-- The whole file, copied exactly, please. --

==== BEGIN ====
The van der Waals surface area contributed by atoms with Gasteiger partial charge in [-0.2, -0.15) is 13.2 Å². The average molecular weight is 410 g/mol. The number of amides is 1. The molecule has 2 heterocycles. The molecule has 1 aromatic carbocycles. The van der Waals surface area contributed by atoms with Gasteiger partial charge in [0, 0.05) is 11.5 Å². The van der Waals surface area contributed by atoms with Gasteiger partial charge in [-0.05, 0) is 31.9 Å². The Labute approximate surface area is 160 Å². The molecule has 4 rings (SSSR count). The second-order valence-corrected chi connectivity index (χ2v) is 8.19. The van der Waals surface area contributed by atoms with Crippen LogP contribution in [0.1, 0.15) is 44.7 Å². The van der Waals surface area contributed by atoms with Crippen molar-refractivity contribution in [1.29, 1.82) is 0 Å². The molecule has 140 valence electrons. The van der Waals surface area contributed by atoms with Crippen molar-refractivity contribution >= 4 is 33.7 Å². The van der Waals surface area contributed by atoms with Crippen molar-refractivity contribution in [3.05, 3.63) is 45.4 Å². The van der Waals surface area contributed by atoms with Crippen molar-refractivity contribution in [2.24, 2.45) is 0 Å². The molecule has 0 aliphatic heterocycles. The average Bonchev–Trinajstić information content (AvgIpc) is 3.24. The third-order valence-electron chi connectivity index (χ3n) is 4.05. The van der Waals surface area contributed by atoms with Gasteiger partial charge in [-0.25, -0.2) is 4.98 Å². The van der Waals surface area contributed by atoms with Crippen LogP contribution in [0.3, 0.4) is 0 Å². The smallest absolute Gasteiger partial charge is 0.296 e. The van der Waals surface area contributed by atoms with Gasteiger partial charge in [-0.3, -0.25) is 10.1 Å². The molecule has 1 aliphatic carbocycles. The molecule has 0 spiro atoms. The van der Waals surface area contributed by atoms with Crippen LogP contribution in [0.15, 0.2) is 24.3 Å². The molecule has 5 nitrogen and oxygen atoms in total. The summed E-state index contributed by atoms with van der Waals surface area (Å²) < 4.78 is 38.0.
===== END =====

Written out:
The van der Waals surface area contributed by atoms with Gasteiger partial charge in [-0.2, -0.15) is 13.2 Å². The average molecular weight is 410 g/mol. The number of amides is 1. The molecule has 2 heterocycles. The molecule has 1 aromatic carbocycles. The van der Waals surface area contributed by atoms with Gasteiger partial charge in [0, 0.05) is 11.5 Å². The van der Waals surface area contributed by atoms with Gasteiger partial charge in [-0.05, 0) is 31.9 Å². The Labute approximate surface area is 160 Å². The molecule has 4 rings (SSSR count). The second-order valence-corrected chi connectivity index (χ2v) is 8.19. The van der Waals surface area contributed by atoms with Crippen LogP contribution in [0.1, 0.15) is 44.7 Å². The van der Waals surface area contributed by atoms with Crippen molar-refractivity contribution in [1.29, 1.82) is 0 Å². The molecule has 140 valence electrons. The van der Waals surface area contributed by atoms with Crippen molar-refractivity contribution >= 4 is 33.7 Å². The van der Waals surface area contributed by atoms with Crippen molar-refractivity contribution in [3.05, 3.63) is 45.4 Å². The van der Waals surface area contributed by atoms with Crippen molar-refractivity contribution in [2.24, 2.45) is 0 Å². The molecule has 0 aliphatic heterocycles. The average Bonchev–Trinajstić information content (AvgIpc) is 3.24. The third-order valence-electron chi connectivity index (χ3n) is 4.05. The van der Waals surface area contributed by atoms with Gasteiger partial charge in [-0.25, -0.2) is 4.98 Å². The van der Waals surface area contributed by atoms with Crippen LogP contribution in [0.3, 0.4) is 0 Å². The smallest absolute Gasteiger partial charge is 0.296 e. The van der Waals surface area contributed by atoms with Gasteiger partial charge in [-0.3, -0.25) is 10.1 Å². The molecule has 1 aliphatic carbocycles. The molecule has 0 spiro atoms. The van der Waals surface area contributed by atoms with Crippen LogP contribution in [0.15, 0.2) is 24.3 Å². The molecule has 5 nitrogen and oxygen atoms in total. The summed E-state index contributed by atoms with van der Waals surface area (Å²) < 4.78 is 38.0.